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Red Boiling Springs in Macon County, Tennessee — The American South (East South Central)
 

Red Boiling Springs

Enlistment Center and Civil War Hospital

 
 
Red Boiling Springs Marker image. Click for full size.
Photographed By Darren Jefferson Clay, August 21, 2021
1. Red Boiling Springs Marker
Inscription.  Red Boiling Springs has long been a landmark in Macon County. It was a central crossroads for both Federal and Confederate forces during the Civil War.

The war came home for local residents on September 24, 1861, when Capts. Ridley R. West and Joseph L. Bryant organized Co. H, 28th Tennessee Infantry (CS) at the Webb (later the Dedman) Hotel. Webb's Hotel was the only one at the springs, but it was large enough to accommodate the soldiers and officers who passed through the village.

On October 22, 1861, Cols. John W. Head and James J. Turner organized the 30th Tennessee Infantry regiment here. Within months, however, many recruits found themselves in a Union prison, after the Confederate defeat and surrender at Fort Donelson.

Between 1861 and 1864, troops from both sides traversing the rugged Cumberland highlands stopped here, with the sick and wounded remaining for treatment. Dr. James Carson Weir, a Minnesota native who lived in neighboring Jackson County, established a hospital here when Union occupation forces appointed him surgeon.

In September 1862, however, when Gen. Braxton Bragg's army marched
Red Boiling Springs Marker image. Click for full size.
Photographed By Darren Jefferson Clay, August 21, 2021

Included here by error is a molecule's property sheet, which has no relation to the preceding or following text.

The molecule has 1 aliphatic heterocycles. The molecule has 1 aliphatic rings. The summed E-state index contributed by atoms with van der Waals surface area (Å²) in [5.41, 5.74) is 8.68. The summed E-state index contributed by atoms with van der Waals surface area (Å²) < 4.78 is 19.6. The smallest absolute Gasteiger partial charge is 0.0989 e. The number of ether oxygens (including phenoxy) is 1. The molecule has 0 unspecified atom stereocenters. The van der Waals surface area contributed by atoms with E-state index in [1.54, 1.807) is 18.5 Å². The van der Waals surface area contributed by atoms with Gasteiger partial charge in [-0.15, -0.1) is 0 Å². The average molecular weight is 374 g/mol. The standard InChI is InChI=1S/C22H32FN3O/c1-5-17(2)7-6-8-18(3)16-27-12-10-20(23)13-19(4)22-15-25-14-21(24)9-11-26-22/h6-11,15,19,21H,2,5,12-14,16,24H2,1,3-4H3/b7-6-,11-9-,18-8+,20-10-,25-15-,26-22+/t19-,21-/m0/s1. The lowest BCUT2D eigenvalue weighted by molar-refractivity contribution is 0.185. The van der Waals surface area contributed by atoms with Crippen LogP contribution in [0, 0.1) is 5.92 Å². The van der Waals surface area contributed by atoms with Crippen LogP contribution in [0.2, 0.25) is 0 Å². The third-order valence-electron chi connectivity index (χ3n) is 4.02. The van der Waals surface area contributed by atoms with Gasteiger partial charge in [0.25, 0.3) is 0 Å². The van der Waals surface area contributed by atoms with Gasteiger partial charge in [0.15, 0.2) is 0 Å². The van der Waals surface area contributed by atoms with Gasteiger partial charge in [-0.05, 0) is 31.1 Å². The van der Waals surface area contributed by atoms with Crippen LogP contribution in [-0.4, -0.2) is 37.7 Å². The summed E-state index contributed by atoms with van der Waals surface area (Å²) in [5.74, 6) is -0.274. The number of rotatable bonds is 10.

2. Red Boiling Springs Marker
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this way during his Kentucky invasion, Weir served the Confederates. Bragg wrote from here on September 18, "The troops are in good tone and condition; somewhat foot-sore and tired, but cheerful. They have submitted most heroically to privations and hardships and have maintained their reputation for discipline."

When the Federals reoccupied the springs, they took Weir prisoner but released him when he proved his Union sympathies. After the war, Red Boiling Springs became one of Tennessee's most prominent mineral springs resorts.

(captions)
Union hospital interior - Courtesy Library of Congress
Red Boiling Springs - Courtesy Randy East, Macon County Historian
Gen. Braxton Bragg Courtesy Library of Congress

 
Erected by Tennessee Civil War Trails.
 
Topics and series. This historical marker is listed in this topic list: War, US Civil. In addition, it is included in the Tennessee Civil War Trails series list.
 
Location. 36° 32.155′ N, 85° 51.013′ W. Marker is in Red Boiling Springs, Tennessee, in Macon County. Marker is at the intersection of Main Street (State Highway 56) and Hillcrest Drive, on the right when traveling south on Main Street. Located in the Red Boiling Springs
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Civil War Park. Touch for map. Marker is in this post office area: Red Boiling Springs TN 37150, United States of America. Touch for directions.
 
Other nearby markers. At least 8 other markers are within walking distance of this marker. Confederate Enlistment Station (here, next to this marker); Site of Civil War Hospital (here, next to this marker); Macon County In The Civil War (here, next to this marker); Palace Amusement Park (within shouting distance of this marker); McClellan's General Store (within shouting distance of this marker); Palace Hotel (within shouting distance of this marker); Ephraim Bean Barber Shop (about 300 feet away, measured in a direct line); Palace Tanning Booth (about 500 feet away). Touch for a list and map of all markers in Red Boiling Springs.
 
 
Credits. This page was last revised on August 25, 2021. It was originally submitted on January 9, 2011, by Chad Comer of Gamaliel, Kentucky. This page has been viewed 785 times since then and 16 times this year. Photos:   1, 2. submitted on August 22, 2021, by Darren Jefferson Clay of Duluth, Georgia. • Craig Swain was the editor who published this page.

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May. 23, 2022